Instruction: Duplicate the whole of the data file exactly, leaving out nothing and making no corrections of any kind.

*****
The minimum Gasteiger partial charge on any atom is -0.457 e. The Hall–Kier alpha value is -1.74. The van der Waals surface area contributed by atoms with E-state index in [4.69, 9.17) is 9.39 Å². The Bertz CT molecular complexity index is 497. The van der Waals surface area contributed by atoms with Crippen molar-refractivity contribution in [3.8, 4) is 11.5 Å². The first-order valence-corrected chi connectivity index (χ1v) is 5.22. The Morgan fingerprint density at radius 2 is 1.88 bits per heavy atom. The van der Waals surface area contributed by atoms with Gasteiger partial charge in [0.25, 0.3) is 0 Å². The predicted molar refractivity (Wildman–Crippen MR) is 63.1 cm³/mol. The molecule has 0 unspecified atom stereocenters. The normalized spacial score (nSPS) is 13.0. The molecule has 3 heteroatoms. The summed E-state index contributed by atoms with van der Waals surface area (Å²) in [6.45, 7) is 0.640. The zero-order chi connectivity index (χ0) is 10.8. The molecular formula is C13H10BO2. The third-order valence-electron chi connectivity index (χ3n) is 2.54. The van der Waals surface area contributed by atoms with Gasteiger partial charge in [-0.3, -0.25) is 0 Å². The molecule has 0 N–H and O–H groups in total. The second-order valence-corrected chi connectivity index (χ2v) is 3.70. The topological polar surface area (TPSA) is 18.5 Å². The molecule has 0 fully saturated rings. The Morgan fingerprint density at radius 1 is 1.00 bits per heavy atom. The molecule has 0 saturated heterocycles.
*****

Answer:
The minimum Gasteiger partial charge on any atom is -0.457 e. The Hall–Kier alpha value is -1.74. The van der Waals surface area contributed by atoms with E-state index in [4.69, 9.17) is 9.39 Å². The Bertz CT molecular complexity index is 497. The van der Waals surface area contributed by atoms with Crippen molar-refractivity contribution in [3.8, 4) is 11.5 Å². The first-order valence-corrected chi connectivity index (χ1v) is 5.22. The Morgan fingerprint density at radius 2 is 1.88 bits per heavy atom. The van der Waals surface area contributed by atoms with Gasteiger partial charge in [0.25, 0.3) is 0 Å². The predicted molar refractivity (Wildman–Crippen MR) is 63.1 cm³/mol. The molecule has 0 unspecified atom stereocenters. The normalized spacial score (nSPS) is 13.0. The molecule has 3 heteroatoms. The summed E-state index contributed by atoms with van der Waals surface area (Å²) in [6.45, 7) is 0.640. The zero-order chi connectivity index (χ0) is 10.8. The molecular formula is C13H10BO2. The third-order valence-electron chi connectivity index (χ3n) is 2.54. The van der Waals surface area contributed by atoms with Gasteiger partial charge in [-0.3, -0.25) is 0 Å². The molecule has 0 N–H and O–H groups in total. The second-order valence-corrected chi connectivity index (χ2v) is 3.70. The topological polar surface area (TPSA) is 18.5 Å². The molecule has 0 fully saturated rings. The Morgan fingerprint density at radius 1 is 1.00 bits per heavy atom. The molecule has 0 saturated heterocycles.